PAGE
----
Audrey can’t leave the house. she can’t even take off her dark glasses inside the house.
Then her brother’s friend Linus stumbles into her life. With his friendly, orange-slice smile and his funny notes, he starts to entice Audrey out again – well, Starbucks is a start.And with Linus at her side, Audrey feels like she can do the things she’d thought were too scary. Suddenly, finding her way back to the real world seems achievable.
Be prepared to laugh, dream and hope with Audrey as she learns that even when you feel like you have lost yourself, love can still find you . . .
Finding Audrey is such an adorable, funny and heartwarming story. I was hooked from the very first page and I couldn’t put it down. The opening of the book just captures your attention – it’s comedic and just perfect. I genuinely laughed out loud so many times while reading this book. I finished it in one sitting.
Audrey is a 14 year old girl who suffers from severe social anxiety and isn’t able to leave the house or make eye contact even with her own family. This book is about her recovery and finding herself again. What I loved most about this book is that it’s not only about Audrey getting better, but her whole family getting better together.
“So we’ll make it work,” I said, as robustly as I could. “Mum, there’s no point in me getting better if things don’t get better for all of us. I mean, we’ve all had a bad time, haven’t we?”
The family elements were my favourite part of the book. Audrey’s family is so supportive of her and they never pushed her or forced her to get better faster. Even her 15 year old brother is very caring and supportive of her, which I find a little bit rare in YA fiction. I loved reading about Audrey’s family and all of the dramas they go through. They have a great family dynamic and I could relate to so many of the things that they went through because my family went through those things too. Such as me sneaking out of bed to chat to my friends on MSN, and my parents threatening to throw out my brother’s computer because he was addicted to computer games 🙂 Audrey’s family was chaotic but so heartwarming to read about.
While the book is about anxiety and recovering from anxiety, I liked that it was still lighthearted and fun. I don’t feel like the book was too focused on the social anxiety – of course it’s still present throughout the novel because that’s what Audrey suffers from but it didn’t focus on the darker aspects of the disorder. There were times when I even forgot that Audrey had anxiety because I was enjoying the family drama so much (It also helped me forget everything I knew about anxiety and just enjoy the story). We also never fully learn about the events that happened to Audrey to trigger her anxiety, but I kind of liked it that way. The book was more about recovery and moving forward than it was about dwelling on the past, which was refreshing, and I didn’t think we needed to know about her past. There were a couple of instances where I thought the book made treatment of anxiety seem very easy, when in fact it isn’t. But at the same time I was really rooting for Audrey and I just wanted her to get better without relapsing.
I know a lot of people have concerns about Audrey recovering from anxiety because she found love (ie. love cures all)… but that was definitely not what happened in this book. She starts to come out of her shell because she is forced to talk to Linus who comes over to her house to game with her brother. They fall in love but it wasn’t the act of falling in love that treated her anxiety. It was the fact that Linus was supportive of her recovery process that pushed her to get better. I also don’t feel like the book was focused on the romance. For me, it was more about recovery and family.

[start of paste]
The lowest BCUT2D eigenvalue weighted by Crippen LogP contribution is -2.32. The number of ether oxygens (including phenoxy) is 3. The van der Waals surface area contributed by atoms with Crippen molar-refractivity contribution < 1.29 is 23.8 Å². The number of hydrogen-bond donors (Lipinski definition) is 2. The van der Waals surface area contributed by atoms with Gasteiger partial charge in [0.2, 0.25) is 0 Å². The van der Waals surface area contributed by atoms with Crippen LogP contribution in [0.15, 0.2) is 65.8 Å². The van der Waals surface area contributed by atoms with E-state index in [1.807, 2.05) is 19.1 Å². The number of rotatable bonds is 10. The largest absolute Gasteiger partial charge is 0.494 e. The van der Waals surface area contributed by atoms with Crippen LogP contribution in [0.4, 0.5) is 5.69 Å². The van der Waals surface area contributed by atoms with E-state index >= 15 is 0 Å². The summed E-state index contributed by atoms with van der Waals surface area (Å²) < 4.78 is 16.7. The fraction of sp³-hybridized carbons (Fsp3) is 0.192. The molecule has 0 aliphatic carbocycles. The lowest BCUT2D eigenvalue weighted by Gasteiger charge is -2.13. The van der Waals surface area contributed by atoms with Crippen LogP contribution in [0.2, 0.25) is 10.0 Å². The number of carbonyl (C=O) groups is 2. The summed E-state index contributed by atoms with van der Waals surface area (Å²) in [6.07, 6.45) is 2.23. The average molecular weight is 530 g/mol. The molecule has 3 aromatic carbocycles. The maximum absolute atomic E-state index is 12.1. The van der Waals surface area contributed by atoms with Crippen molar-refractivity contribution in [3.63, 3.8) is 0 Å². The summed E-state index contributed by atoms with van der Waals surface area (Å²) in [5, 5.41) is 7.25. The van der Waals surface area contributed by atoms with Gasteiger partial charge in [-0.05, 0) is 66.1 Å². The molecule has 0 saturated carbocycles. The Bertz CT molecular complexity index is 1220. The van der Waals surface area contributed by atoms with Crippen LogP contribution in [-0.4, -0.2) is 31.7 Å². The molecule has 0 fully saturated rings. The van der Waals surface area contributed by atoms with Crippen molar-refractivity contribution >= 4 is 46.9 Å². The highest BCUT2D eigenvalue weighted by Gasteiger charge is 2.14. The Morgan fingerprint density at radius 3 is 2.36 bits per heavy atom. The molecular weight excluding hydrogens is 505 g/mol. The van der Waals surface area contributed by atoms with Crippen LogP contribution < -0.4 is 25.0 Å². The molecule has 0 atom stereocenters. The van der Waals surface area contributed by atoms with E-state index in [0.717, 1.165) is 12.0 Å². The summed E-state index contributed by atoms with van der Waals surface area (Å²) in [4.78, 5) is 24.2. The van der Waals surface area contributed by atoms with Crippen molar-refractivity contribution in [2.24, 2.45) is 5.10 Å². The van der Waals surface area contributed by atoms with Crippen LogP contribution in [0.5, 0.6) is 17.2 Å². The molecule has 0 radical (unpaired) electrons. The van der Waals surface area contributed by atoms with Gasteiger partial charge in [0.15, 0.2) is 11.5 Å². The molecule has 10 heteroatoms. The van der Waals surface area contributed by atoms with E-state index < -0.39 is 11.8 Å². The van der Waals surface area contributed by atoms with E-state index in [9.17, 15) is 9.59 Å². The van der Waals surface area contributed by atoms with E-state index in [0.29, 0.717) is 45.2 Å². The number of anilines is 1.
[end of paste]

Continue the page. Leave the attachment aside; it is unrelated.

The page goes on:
But I have to say, the romance between Audrey and Linus was just the cutest. They are adorable together and Linus is so perfect. He sends her virtual kisses and gives her the nickname Rhubarb. Which brings me to an excerpt that I really want to share – this was probably my favourite scene in the whole book. It had me on the floor laughing. In this scene, Audrey and Linus are at Starbucks but she feels uncomfortable with her name being called across the coffee shop, so he tells her to give a fake name to the barista.
“Yes, that’s my name. Rhubarb.”
“You’re called Rhubarb?”
“Of course she’s called Rhubarb,’ chimes in Linus. “Hey Rhu, do you want anything to eat? You want a muffin, Rhu?”
“No, thanks.” I can’t help smiling.
“OK, Rhu. No problem.”
“Fine. Rhu-barb.” The girl writes it down with her Sharpie. “And you?”
“I would like a cappucino,” says Linus politely. “Thank you.”
“I’ll spell it for you,” he says. “Z-W-P-A-E-N-”
“What?” She stares at him, Sharpie in hand.
“Wait. I haven’t finished. Double-F-hyphen-T-J-U-S. It’s an unusual name,” Linus adds gravely. “It’s Dutch.”
I’m shaking, trying not to laugh.
The Starbucks girl gives us both evil stares. “You’re John,” she says, and scrawls it on his cup.
I loved all of the characters in this book. Even though Audrey is 14, I found it so easy to relate to her. Her voice is very mature and I never saw her as juvenile or immature. I loved reading about her parents. Her mother is obsessed with the Daily Mail and her dad is just wants to keep the peace. Audrey’s 4 year old brother, Felix, is also hilarious and I loved every scene he was in.
I also really liked the formatting of this book. As part of her journey to recovery, Audrey’s psychologist gets her to film a documentary of her family and her life. Because of this, some of the chapters in the book were written as a transcript (kind of like in Me, and Earl, and the Dying Girl). These chapters were a great change in pace and kept the book interesting.
Overall, I really loved Finding Audrey. I thought it was a very heartwarming story about family, love and finding yourself. It was a very hopeful book, with some really great characters that will stay with me for a while.